For the scenes where the dogs appeared to be dead or dying, the animals were actually heavily sedated under the careful eye of the Mexican SPCA. Multiple dogs that looked like one dog seen on screen were also used, so that the same dog was not under sedation for more than half an hour and not more than once a day at a time.
Controversial because of the fact it depicts dogfights, the dogs seen fighting each other were actually just playing. Careful editing makes it look a lot more vicious. Their muzzles were also covered with very fine fishing line so they were unable to bite each other.
The first cut was ten minutes longer and Alejandro González Iñárritu wasn't entirely happy with it. After sharing his doubts with a friend, this one proposed he should show him to the more experienced Mexican filmmaker Guillermo del Toro. After seeing it, Del Toro said to González Iñárritu that he should trim it a little bit, because he saw a great movie that could be a masterpiece, to which the director argued back. Del Toro then asked permission to make a shorter cut, which González Iñárritu granted. After seeing his friend's cut, the filmmaker agreed with him and made together the final 150 minutes cut.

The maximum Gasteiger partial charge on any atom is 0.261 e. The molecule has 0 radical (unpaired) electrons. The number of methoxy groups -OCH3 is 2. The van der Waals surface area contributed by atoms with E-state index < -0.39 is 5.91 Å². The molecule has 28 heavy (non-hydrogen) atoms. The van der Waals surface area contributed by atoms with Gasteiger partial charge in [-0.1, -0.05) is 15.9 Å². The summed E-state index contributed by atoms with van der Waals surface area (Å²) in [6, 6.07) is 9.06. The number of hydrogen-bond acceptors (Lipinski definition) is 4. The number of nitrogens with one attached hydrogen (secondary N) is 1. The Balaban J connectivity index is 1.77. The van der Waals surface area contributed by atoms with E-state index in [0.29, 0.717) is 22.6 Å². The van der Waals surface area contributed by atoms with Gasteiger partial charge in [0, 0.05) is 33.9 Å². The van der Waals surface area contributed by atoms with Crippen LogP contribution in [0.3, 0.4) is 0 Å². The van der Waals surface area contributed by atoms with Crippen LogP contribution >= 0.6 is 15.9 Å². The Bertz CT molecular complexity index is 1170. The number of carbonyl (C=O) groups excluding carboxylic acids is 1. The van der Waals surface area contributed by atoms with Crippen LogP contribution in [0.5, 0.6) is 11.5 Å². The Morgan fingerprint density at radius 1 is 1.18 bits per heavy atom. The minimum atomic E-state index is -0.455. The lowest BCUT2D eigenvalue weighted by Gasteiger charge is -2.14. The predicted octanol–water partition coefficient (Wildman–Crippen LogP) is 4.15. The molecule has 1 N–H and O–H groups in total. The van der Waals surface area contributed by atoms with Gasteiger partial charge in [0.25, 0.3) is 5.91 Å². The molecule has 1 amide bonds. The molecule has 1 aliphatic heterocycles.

All the images shown on the TV sets during the picture are commercials. These commercials were also directed by Alejandro G. Iñárritu. They include a TV station promotional, an ad for a bank, among others.
The car crash sequence was shot with nine simultaneous cameras, including two on adjacent rooftops and one hidden in a trash barrel. A stunt driver was in the black car, while the model's car contained a remote-controlled animatronic dummy. A practice run caused the black car to accidentally tear the rear bumper off the model's car, but since it was getting late, it was stuck back on and the shot attempted in toto. This time the model's car spun around, overshot its projected target by at least 100 meters, and smashed into a taxicab parked by the side of the road. This take was used in the final print.
Narrowly avoided being banned in the UK due to the country's strict laws about abusing animals in film. Director Alejandro G. Iñárritu managed to persuade the British Board of Film Classification that the dogfight sequences were all simulated and his film was subsequently passed uncut.
One of the main characters name is El Chivo and Chivo is the nickname of cinematographer Emmanuel Lubezki, who later worked in several films directed by Alejandro G. Iñárritu. However, Lubezki didn't shiot this film.